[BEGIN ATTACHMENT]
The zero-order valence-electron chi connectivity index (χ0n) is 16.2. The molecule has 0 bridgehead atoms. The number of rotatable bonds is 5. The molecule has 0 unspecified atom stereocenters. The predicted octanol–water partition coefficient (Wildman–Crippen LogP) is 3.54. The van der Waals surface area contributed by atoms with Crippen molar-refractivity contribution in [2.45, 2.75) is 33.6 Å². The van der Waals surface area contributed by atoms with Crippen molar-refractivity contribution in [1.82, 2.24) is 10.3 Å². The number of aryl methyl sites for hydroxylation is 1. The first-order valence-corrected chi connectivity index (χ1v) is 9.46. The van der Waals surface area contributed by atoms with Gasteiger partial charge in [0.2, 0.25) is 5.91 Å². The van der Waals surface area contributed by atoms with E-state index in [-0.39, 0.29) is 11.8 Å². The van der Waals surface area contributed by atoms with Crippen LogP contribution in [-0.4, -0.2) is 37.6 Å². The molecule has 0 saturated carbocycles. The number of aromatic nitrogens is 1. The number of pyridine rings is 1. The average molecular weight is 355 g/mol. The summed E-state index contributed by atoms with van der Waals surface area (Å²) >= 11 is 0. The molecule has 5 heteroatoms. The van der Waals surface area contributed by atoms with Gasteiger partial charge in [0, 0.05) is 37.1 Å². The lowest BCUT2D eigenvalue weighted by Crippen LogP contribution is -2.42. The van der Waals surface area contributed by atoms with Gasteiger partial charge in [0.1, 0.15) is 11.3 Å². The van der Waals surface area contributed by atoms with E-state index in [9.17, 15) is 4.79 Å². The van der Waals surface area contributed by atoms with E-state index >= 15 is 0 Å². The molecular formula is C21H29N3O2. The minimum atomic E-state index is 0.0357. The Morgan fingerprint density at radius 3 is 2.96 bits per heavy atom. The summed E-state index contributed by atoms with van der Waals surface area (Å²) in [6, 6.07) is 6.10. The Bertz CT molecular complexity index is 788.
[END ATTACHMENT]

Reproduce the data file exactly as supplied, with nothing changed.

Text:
The zero-order valence-electron chi connectivity index (χ0n) is 16.2. The molecule has 0 bridgehead atoms. The number of rotatable bonds is 5. The molecule has 0 unspecified atom stereocenters. The predicted octanol–water partition coefficient (Wildman–Crippen LogP) is 3.54. The van der Waals surface area contributed by atoms with Crippen molar-refractivity contribution in [2.45, 2.75) is 33.6 Å². The van der Waals surface area contributed by atoms with Crippen molar-refractivity contribution in [1.82, 2.24) is 10.3 Å². The number of aryl methyl sites for hydroxylation is 1. The first-order valence-corrected chi connectivity index (χ1v) is 9.46. The van der Waals surface area contributed by atoms with Gasteiger partial charge in [0.2, 0.25) is 5.91 Å². The van der Waals surface area contributed by atoms with E-state index in [-0.39, 0.29) is 11.8 Å². The van der Waals surface area contributed by atoms with Crippen LogP contribution in [-0.4, -0.2) is 37.6 Å². The molecule has 0 saturated carbocycles. The number of aromatic nitrogens is 1. The number of pyridine rings is 1. The average molecular weight is 355 g/mol. The summed E-state index contributed by atoms with van der Waals surface area (Å²) >= 11 is 0. The molecule has 5 heteroatoms. The van der Waals surface area contributed by atoms with Gasteiger partial charge in [0, 0.05) is 37.1 Å². The lowest BCUT2D eigenvalue weighted by Crippen LogP contribution is -2.42. The van der Waals surface area contributed by atoms with Gasteiger partial charge in [0.1, 0.15) is 11.3 Å². The van der Waals surface area contributed by atoms with E-state index in [9.17, 15) is 4.79 Å². The van der Waals surface area contributed by atoms with E-state index >= 15 is 0 Å². The molecular formula is C21H29N3O2. The minimum atomic E-state index is 0.0357. The Morgan fingerprint density at radius 3 is 2.96 bits per heavy atom. The summed E-state index contributed by atoms with van der Waals surface area (Å²) in [6, 6.07) is 6.10. The Bertz CT molecular complexity index is 788.